Sun JavaStudio Creator
Exadel Studio
Oracle JDeveloper
NetBeans 5
Eclipse

1. Re Sun JavaStudio Creator, see my post of a few minutes ago.

2. Why is IBM Rational Software Architect, which many (including me) believe is by far the best tool in all respects, not even mentioned?

3. Eclipse alone is not much good. I would add at least something like MyEclipse (with its excellent collection of Plug-Ins, tested compatibility, fairly complete tool set for a Software Development Project, good support, etc.) to get a good start on collecting the editors, test managers etc. desired/needed. Is this what you had in mind, and if so, do you have specific Plug-In recommendations?

Same question (#3) for anyone.

Thanks again.

Jim
14 years ago
JSF
Good stuff, thanks, all.

Another important feature I did not mention is maintainability.

I have heard that Java Studio Creator depends for its apparent magic on a huge collection of extensively specialized classes, and thus, though you can easily build an app, it is virtually impossible to edit, using normal editors e.g. in Eclipse, any of the resulting code (to change, for example, the color of a background) because the real Java / JSF is buried so deeply it cannot be found by normal means.

The code generated by the huge (4 GB plus) and expensive (but really good and well-supported) Eclipse Plug-In called IBM Rational Software Architect, on the other hand, generates absolutely standard, straightforward, easily maintained JSF code. I _think_ it preserves manual code edits thru successive GUI edits and re-generations (another requirement), but its support of "reverse engineering" is debatable.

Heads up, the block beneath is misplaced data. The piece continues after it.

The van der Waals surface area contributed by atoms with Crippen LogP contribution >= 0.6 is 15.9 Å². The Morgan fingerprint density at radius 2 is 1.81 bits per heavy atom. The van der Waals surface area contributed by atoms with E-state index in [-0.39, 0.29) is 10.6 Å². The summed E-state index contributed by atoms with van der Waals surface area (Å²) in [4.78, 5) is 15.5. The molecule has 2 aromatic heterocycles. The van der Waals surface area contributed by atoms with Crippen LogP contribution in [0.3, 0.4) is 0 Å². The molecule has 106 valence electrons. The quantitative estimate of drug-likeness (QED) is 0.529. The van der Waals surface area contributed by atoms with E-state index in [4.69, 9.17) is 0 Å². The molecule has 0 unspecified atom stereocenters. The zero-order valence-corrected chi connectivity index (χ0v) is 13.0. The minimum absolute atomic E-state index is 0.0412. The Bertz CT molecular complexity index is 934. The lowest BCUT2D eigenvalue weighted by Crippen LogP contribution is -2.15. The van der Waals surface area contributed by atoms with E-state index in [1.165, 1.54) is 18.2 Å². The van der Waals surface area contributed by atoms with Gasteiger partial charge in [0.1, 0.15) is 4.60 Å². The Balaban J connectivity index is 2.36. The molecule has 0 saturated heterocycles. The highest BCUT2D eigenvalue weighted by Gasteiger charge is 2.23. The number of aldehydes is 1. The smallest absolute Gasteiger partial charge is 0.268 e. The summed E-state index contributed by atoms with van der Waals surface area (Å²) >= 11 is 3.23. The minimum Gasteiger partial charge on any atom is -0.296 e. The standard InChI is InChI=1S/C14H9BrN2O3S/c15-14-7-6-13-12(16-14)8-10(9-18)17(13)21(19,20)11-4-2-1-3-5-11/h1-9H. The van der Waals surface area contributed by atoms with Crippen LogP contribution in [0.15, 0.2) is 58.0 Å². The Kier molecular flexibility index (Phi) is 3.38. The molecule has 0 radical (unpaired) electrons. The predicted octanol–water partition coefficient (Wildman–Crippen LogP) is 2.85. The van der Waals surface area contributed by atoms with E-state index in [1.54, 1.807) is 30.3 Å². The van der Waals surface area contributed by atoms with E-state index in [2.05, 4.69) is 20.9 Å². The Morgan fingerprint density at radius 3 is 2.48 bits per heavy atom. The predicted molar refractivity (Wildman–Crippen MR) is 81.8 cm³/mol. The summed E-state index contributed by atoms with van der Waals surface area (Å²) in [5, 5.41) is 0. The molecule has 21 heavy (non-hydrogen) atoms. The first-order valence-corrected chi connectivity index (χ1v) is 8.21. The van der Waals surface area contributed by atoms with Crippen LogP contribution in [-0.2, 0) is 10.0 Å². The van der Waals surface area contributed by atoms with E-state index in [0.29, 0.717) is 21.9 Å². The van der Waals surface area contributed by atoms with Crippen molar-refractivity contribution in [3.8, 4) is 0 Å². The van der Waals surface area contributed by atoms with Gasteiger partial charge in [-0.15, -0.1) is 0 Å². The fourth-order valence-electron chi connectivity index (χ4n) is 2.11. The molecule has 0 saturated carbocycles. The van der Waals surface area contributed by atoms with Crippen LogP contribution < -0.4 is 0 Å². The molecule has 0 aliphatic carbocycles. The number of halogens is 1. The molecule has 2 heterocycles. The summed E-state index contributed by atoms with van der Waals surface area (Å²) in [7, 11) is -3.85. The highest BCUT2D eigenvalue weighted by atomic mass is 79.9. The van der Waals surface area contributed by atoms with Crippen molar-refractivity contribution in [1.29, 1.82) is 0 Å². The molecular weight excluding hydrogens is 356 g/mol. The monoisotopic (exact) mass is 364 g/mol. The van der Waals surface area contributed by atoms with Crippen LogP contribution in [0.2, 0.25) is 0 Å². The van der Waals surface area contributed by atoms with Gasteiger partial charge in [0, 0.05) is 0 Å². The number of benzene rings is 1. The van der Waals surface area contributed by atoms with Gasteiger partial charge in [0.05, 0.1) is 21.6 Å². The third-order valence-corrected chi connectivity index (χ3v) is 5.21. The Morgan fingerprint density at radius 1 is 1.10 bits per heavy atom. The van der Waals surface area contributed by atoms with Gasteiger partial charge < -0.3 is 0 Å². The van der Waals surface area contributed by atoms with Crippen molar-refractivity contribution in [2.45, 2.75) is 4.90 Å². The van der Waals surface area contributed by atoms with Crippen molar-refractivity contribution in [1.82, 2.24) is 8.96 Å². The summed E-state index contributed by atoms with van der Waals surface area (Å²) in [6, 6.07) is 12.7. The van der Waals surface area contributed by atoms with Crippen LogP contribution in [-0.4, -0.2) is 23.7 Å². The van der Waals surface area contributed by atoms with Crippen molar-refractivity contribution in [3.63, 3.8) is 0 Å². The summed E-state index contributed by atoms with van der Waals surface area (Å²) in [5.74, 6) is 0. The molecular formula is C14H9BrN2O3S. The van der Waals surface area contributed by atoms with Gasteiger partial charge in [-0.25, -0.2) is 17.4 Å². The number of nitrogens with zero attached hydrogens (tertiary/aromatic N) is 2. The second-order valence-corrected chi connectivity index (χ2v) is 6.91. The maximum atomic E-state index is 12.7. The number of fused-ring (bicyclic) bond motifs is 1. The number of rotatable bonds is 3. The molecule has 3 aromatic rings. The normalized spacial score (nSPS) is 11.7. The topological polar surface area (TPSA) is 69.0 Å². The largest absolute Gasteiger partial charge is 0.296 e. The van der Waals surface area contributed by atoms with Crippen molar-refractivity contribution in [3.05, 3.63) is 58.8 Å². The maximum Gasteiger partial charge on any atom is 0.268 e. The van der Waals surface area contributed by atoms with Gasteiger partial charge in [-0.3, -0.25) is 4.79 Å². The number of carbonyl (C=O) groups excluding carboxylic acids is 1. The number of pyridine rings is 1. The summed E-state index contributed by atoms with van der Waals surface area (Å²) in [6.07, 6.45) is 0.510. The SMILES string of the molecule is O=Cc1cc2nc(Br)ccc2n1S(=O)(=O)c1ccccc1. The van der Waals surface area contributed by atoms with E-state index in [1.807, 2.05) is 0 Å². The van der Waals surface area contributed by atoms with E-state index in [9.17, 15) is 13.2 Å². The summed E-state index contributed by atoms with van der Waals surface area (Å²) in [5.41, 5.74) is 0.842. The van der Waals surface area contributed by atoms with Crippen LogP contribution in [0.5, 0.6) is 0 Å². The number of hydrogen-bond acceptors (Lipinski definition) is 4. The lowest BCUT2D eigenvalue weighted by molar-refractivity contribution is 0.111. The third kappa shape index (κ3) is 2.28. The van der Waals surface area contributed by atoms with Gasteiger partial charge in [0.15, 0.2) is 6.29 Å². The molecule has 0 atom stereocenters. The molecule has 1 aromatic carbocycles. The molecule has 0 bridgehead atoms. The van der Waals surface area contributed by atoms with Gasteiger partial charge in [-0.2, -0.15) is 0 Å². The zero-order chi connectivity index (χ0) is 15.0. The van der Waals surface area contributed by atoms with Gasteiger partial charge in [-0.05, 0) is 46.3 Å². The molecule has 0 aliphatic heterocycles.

Has anyone any significant experience with these concerns/features/lack thereof? Any agreement/disagreement on their relative value, or other ways within the IDE (again, preferably Eclipse) to achieve the goal of keeping the code and model in sync (not only for documentation of code but also of Requirements Management etc.)?

Thanks again for good discussion.

Jim
14 years ago
JSF
Excellent, thanks, Chris.

Since I don't have access to the book and only have urgent need for this one fact, would you mind sending the names of those "IDE's that support JSF", hopefully ones that support it in the manner I described?

Jim
14 years ago
JSF
Hello.

I am looking for a combination of tools, preferably Eclipse Plug-Ins, that well support JSF, including GUI web-page design and generating JSF code from it (like Rational Software Architect (RSA) does), keeping the code and UML models in sinc (which no tool I know of, including RSA, does well), and of course using information about code, tests passed, requirements, and others in the Model/Project to generate useful views of status/progress etc.

Many tools do all this and more with UML to/from C++ and Java, but not JSF. Is there any reason this should be?

Thanks for any pointers, etc.

Jim
14 years ago
JSF
The new IBM Rational tools ("Atlantic" Release, 2004-12-05?) support JSF or soon will. I believe this means their App Server, IBM WebSphere, also does. Confirm, anyone?
15 years ago
JSF